Andrew East finds his Babylon...
Wow! I have been looking forward to listening to Farewell, Great Macedon for a long time. Originally released in November 2010 as part of The First Doctor Box Set, I didn’t manage to get hold of it until recently but I am so glad that I did as it is simply wonderful!
Big Finish have done an amazing job at recreating a Hartnell historical. Even though it is merely three actors – William Russell, Carole Ann Ford and John Dorney (as Alexander) – they evoke the atmosphere of the first season of Who effortlessly. The script has echoes of Marco Polo, The Aztecs and The Crusade with the TARDIS crew fulfilling similar roles as they do in those stories – the clearest being Barbara’s position as the ‘expert’ stemming from her history teacher background. Indeed, Alexander himself is reminiscent of characters like Marco Polo and King Richard – a real person with shades of grey; neither good nor evil.
The story plays as a real tragedy with the unavoidable death of Alexander at the close of the story but also with the systematic dispatching of Alexander’s nearest and dearest, the blame – unsurprisingly – being placed on the strangers in Alexander’s camp.
The main plot of the conspiracy to murder Alexander and take power seems based on actual theories that Alexander was poisoned in real life, and the majority of characters in this adventure are based on real people: Antipater, Ptolemy, Hepheastion, Cleitus. The setting of the Babylon, and the TARDIS’s landing place of the Hanging Gardens allows the series to tick off another of the ‘famous’ landmarks of history – as only Bernice Summerfield had visited Babylon prior to this point.
There is much philosophy in the script, including a discussion of Socrates statement that ‘I know that I don’t know’ and how the world is full of mysteries – nicely foreshadowing when Alexander realises that the TARDIS crew have knowledge beyond the bounds of his world and time’s experience. There is also a reasoned discussion from Ian of the rights and wrongs of slavery (which contrasts with the over-emotive one argued by Jason Kane in Walking to Babylon).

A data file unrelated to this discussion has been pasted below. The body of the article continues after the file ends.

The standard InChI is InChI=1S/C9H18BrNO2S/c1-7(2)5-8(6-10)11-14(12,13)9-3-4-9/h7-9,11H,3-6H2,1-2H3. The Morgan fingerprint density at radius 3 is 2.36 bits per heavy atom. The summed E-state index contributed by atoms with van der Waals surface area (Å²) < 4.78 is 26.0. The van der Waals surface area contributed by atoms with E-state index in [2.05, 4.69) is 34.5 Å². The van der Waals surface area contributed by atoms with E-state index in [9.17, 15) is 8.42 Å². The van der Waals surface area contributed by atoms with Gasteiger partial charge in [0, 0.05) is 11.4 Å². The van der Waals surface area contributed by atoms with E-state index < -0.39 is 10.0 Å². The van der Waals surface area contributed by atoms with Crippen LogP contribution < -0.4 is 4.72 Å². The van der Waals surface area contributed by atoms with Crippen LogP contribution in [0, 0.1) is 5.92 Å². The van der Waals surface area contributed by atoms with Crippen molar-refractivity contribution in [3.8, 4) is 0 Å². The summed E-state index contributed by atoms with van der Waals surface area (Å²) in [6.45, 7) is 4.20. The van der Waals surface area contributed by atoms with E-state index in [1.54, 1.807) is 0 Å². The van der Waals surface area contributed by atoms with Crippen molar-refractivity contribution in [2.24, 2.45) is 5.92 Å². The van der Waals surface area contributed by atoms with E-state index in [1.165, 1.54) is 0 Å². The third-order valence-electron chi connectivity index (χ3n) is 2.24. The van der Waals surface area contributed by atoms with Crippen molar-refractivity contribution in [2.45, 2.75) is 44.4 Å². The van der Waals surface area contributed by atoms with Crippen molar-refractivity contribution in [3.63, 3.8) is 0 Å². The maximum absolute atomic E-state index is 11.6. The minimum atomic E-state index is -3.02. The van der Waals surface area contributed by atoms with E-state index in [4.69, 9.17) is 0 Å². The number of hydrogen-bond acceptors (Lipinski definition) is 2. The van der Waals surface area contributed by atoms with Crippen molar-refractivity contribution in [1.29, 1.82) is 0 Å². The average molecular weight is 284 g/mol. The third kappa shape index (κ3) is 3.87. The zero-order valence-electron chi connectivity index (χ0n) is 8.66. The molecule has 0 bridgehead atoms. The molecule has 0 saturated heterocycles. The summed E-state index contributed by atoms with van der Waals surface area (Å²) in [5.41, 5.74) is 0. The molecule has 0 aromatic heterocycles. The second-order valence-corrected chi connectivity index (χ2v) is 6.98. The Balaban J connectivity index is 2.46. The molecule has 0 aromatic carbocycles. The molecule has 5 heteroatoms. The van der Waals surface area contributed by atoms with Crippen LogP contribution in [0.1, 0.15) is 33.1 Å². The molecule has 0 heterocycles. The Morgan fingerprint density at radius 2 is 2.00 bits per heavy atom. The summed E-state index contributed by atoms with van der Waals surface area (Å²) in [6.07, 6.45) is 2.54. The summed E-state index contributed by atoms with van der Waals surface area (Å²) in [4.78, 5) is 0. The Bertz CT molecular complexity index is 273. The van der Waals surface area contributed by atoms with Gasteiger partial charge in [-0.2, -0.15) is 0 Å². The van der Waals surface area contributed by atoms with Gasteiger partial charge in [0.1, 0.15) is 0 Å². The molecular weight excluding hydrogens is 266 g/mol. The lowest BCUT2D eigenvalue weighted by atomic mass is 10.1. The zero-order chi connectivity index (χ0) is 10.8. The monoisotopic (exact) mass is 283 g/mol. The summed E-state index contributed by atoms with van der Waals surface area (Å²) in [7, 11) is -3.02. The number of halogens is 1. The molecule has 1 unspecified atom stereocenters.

The stock scenes of historical ‘epics’ such as this are present and correct – feasts, whispering conspiracy behind pillars, gardens, ‘gladiatorial’ games and aspects of Greek life are dropped in here and there. There is quite an emphasis too on Alexander’s dream of a united world, reflected in the diversity of characters – Indians and Africans for example, and highlighted by Alexander’s toast to the Greek, Egyptian and Persian gods.
I wonder how much of the original script made it through to the Big Finish version. There is such an overwhelming feel of Season 1 in the production – Susan mentions the 57th century; the Doctor gets Ian’s surname wrong. The latter of these feels like a modern inclusion, the first a hangover from the early days of the series (the pilot episode included a line about the Doctor and Susan originating in the 57th century).